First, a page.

Counter-Terrorism and Border Security Bill - Committee (4th Day)

Part of the debate – in the House of Lords at 4:45 pm on 14th November 2018.

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Photo of Lord Marlesford Lord Marlesford Conservative 4:45 pm, 14th November 2018

My Lords, in this country we allow, quite rightly, UK passport holders to be in the possession of passports of other countries—not just one but two or three; whatever is needed. When someone applies for a UK passport, they are required to declare what other passports they hold. But, astonishingly, this information is not kept in any sort of central database and still less is it available to border officers whose responsibility it is to examine the passports of those entering or leaving the UK. This is why my noble friend the Minister had to tell me, in a Written Answer on 16 April this year, when I asked about a register of second passports:

“No statistical information is available showing whether British citizens hold another citizenship”.

About five years ago I was tipped off by a member of the Security Service that its operations were made much more difficult by the fact that UK citizens were using their UK passport to travel to one destination and then another passport to get up to mischief, perhaps, in third countries. This was and is particularly relevant to would-be jihadists who travel to Pakistan, for example, and then attend training camps or indeed join al-Qaeda, ISIS or some other terrorist organisation in other countries. I raised this point a couple of years ago with Cressida Dick, the present Commissioner of the Metropolitan Police, who was at that time responsible for anti-terrorist operations. She expressed astonishment that border control officers were not automatically alerted to other passports held when a UK passport was electronically scrutinised at the point of entry.

My Amendment 61 is exceedingly modest. It asks merely that the Government require dual nationals to declare other passports and that this information,

“should be made available to border security staff and other relevant national authorities via a centralised database”.

In fact, it is even more modest because all I am asking them to do is to study whether this is a sensible idea. That is not asking very much.

This would be no more difficult or complicated than many other centralised databases, such as the DVLA for vehicle licences and all the rest of it, and the National Firearms Licensing Management System—the central firearms register—which I caused to be introduced under Section 29 of the Firearms (Amendment) (No. 2) Act 1997, which finally came into operation in September 2007, and is working very well. I checked quite recently with my own county firearms officer.

The Government have previously used three arguments to oppose what I am proposing. The first is that it would be an infringement of civil liberties. My answer to that is that such a concept of civil liberties is wholly outdated in an age when we are all subject to intense and often intrusive surveillance by foreign powers such as Russia and, rather more efficiently, China. The second is that there could be no way of enforcing the declaration of other passports. That of course has a simple remedy, which is—if it is declared to be deliberate and pernicious—the forfeiture of a UK passport when that is discovered. Noble Lords in the Committee might have their own view on this but I am quite sure that the great majority of second passport holders would have not the slightest objection to this being known to the authorities. After all, we all have to put up with a lot of inconvenient baggage examination under existing counterterrorism operations.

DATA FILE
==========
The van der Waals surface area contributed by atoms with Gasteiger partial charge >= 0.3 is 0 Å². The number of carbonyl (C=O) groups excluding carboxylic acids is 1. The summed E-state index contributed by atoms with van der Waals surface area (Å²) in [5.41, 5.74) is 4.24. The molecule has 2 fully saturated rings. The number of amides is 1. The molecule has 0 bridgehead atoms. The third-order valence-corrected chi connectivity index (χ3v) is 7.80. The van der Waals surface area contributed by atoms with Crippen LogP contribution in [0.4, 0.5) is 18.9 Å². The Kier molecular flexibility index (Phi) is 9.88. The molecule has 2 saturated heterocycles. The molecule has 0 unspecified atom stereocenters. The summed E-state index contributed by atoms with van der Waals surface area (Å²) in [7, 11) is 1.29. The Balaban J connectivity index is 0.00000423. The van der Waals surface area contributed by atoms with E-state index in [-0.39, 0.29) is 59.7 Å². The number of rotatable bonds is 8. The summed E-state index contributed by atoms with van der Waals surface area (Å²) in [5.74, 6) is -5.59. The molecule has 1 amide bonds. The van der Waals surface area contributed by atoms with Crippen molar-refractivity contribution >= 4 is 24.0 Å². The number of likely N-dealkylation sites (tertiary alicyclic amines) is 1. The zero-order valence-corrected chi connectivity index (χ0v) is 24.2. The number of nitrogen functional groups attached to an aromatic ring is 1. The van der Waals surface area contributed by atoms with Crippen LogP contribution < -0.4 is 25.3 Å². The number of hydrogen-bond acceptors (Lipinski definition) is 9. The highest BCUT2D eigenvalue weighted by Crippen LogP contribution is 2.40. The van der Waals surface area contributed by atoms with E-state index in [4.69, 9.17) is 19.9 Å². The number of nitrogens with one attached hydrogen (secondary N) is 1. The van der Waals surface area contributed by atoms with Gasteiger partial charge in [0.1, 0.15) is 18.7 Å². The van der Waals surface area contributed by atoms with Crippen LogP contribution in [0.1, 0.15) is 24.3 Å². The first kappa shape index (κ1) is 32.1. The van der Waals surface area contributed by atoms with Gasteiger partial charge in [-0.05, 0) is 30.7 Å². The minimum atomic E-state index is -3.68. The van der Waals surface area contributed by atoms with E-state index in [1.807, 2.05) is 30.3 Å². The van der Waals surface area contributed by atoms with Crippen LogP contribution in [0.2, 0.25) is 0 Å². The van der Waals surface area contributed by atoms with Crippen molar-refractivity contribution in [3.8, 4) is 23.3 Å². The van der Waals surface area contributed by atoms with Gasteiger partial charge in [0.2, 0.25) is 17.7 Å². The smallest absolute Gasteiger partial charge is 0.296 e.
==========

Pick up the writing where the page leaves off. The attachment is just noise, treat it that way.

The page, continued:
Nor should we neglect the possibility of connivance by Home Office staff in committing terrorist or other serious criminal offences, whether in connection with passports or border control. The Minister will be well aware that in the last 12 years no fewer than 54 members of Home Office staff have been sent to prison, sometimes for long periods—nine or 11 years. In a recent case Shamsu Iqbal, an official in the immigration department of the Home Office, was sentenced in April to 15 years for misconduct in public office. Sometimes this connivance involves selling visas or trafficking in passports, assisting illegal immigration, forgery, bribery, money laundering and other serious matters. Only today the newspapers are carrying a report of a Mr Pellett, an officer in the Home Office Border Force, who has just been found guilty of assisting criminal gangs with smuggling in weapons and drugs at Dover. I suggest that the Home Office really cannot argue that we can rely on its existing standards of efficiency, let alone integrity, in the protection of our borders.

The third argument is that we should have confidence in the Home Office’s intelligence-led processes and not concern ourselves with these matters. I am sure that my noble friend does not feel this but I think that Home Office officials regard me as pretty impertinent to be talking about these matters. On that I would simply say: it is now 12 years since the noble Lord, Lord Reid, declared when he was Home Secretary that the Home Office was not fit for purpose, while only this month the House of Commons Select Committee concluded, in the matter of my right honourable friend Amber Rudd, that the Home Office had lost its grip. This simple and modest proposal is necessary for national security. I believe that it will improve the Bill and I hope that the Government will show that they have some inclination to get a grip by adopting it. I beg to move.